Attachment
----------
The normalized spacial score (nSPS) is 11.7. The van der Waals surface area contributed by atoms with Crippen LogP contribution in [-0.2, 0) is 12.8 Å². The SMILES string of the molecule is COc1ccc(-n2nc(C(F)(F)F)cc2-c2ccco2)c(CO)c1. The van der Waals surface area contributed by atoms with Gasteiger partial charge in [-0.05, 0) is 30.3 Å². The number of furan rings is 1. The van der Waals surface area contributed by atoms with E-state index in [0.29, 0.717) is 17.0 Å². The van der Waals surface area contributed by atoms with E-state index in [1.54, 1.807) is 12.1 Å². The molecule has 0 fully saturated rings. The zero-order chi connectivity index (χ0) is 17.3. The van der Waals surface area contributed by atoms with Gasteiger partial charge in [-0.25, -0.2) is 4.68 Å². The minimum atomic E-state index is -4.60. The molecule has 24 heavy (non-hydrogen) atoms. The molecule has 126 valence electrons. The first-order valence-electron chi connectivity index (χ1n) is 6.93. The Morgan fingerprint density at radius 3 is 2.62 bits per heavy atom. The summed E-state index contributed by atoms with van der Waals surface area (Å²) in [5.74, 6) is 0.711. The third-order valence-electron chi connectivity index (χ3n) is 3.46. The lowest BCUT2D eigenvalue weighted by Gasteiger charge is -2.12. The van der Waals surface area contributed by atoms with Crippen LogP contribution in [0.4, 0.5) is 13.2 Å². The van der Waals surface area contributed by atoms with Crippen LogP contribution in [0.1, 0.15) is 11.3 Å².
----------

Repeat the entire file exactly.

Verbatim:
The normalized spacial score (nSPS) is 11.7. The van der Waals surface area contributed by atoms with Crippen LogP contribution in [-0.2, 0) is 12.8 Å². The SMILES string of the molecule is COc1ccc(-n2nc(C(F)(F)F)cc2-c2ccco2)c(CO)c1. The van der Waals surface area contributed by atoms with Gasteiger partial charge in [-0.05, 0) is 30.3 Å². The number of furan rings is 1. The van der Waals surface area contributed by atoms with E-state index in [0.29, 0.717) is 17.0 Å². The van der Waals surface area contributed by atoms with E-state index in [1.54, 1.807) is 12.1 Å². The molecule has 0 fully saturated rings. The zero-order chi connectivity index (χ0) is 17.3. The van der Waals surface area contributed by atoms with Gasteiger partial charge in [-0.25, -0.2) is 4.68 Å². The minimum atomic E-state index is -4.60. The molecule has 24 heavy (non-hydrogen) atoms. The molecule has 126 valence electrons. The first-order valence-electron chi connectivity index (χ1n) is 6.93. The Morgan fingerprint density at radius 3 is 2.62 bits per heavy atom. The summed E-state index contributed by atoms with van der Waals surface area (Å²) in [5.74, 6) is 0.711. The third-order valence-electron chi connectivity index (χ3n) is 3.46. The lowest BCUT2D eigenvalue weighted by Gasteiger charge is -2.12. The van der Waals surface area contributed by atoms with Crippen LogP contribution in [0.4, 0.5) is 13.2 Å². The van der Waals surface area contributed by atoms with Crippen LogP contribution in [0.1, 0.15) is 11.3 Å².